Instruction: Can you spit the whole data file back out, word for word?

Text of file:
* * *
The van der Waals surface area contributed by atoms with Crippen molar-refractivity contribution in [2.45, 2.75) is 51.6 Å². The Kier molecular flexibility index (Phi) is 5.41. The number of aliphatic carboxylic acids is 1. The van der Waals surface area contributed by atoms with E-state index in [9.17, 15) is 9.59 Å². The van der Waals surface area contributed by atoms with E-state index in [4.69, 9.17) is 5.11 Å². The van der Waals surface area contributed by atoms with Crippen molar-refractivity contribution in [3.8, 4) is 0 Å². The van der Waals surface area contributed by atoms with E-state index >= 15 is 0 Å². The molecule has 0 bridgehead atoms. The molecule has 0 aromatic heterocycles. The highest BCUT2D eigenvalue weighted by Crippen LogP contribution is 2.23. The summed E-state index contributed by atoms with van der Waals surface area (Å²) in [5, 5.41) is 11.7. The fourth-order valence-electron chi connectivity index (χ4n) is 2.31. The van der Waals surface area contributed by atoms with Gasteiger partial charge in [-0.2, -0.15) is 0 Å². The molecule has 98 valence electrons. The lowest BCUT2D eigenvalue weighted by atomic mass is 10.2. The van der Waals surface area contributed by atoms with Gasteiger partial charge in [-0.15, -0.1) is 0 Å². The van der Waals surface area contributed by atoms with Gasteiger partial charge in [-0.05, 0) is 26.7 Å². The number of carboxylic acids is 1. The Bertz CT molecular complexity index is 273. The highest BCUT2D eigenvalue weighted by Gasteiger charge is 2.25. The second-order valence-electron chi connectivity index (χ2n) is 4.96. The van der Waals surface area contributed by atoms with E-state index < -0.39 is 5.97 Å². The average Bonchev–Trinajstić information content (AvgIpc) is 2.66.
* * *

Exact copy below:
The van der Waals surface area contributed by atoms with Crippen molar-refractivity contribution in [2.45, 2.75) is 51.6 Å². The Kier molecular flexibility index (Phi) is 5.41. The number of aliphatic carboxylic acids is 1. The van der Waals surface area contributed by atoms with E-state index in [9.17, 15) is 9.59 Å². The van der Waals surface area contributed by atoms with E-state index in [4.69, 9.17) is 5.11 Å². The van der Waals surface area contributed by atoms with Crippen molar-refractivity contribution in [3.8, 4) is 0 Å². The van der Waals surface area contributed by atoms with E-state index >= 15 is 0 Å². The molecule has 0 bridgehead atoms. The molecule has 0 aromatic heterocycles. The highest BCUT2D eigenvalue weighted by Crippen LogP contribution is 2.23. The summed E-state index contributed by atoms with van der Waals surface area (Å²) in [5, 5.41) is 11.7. The fourth-order valence-electron chi connectivity index (χ4n) is 2.31. The van der Waals surface area contributed by atoms with Gasteiger partial charge in [-0.2, -0.15) is 0 Å². The molecule has 98 valence electrons. The lowest BCUT2D eigenvalue weighted by atomic mass is 10.2. The van der Waals surface area contributed by atoms with Gasteiger partial charge in [-0.15, -0.1) is 0 Å². The van der Waals surface area contributed by atoms with Gasteiger partial charge in [-0.05, 0) is 26.7 Å². The number of carboxylic acids is 1. The Bertz CT molecular complexity index is 273. The highest BCUT2D eigenvalue weighted by Gasteiger charge is 2.25. The second-order valence-electron chi connectivity index (χ2n) is 4.96. The van der Waals surface area contributed by atoms with E-state index < -0.39 is 5.97 Å². The average Bonchev–Trinajstić information content (AvgIpc) is 2.66.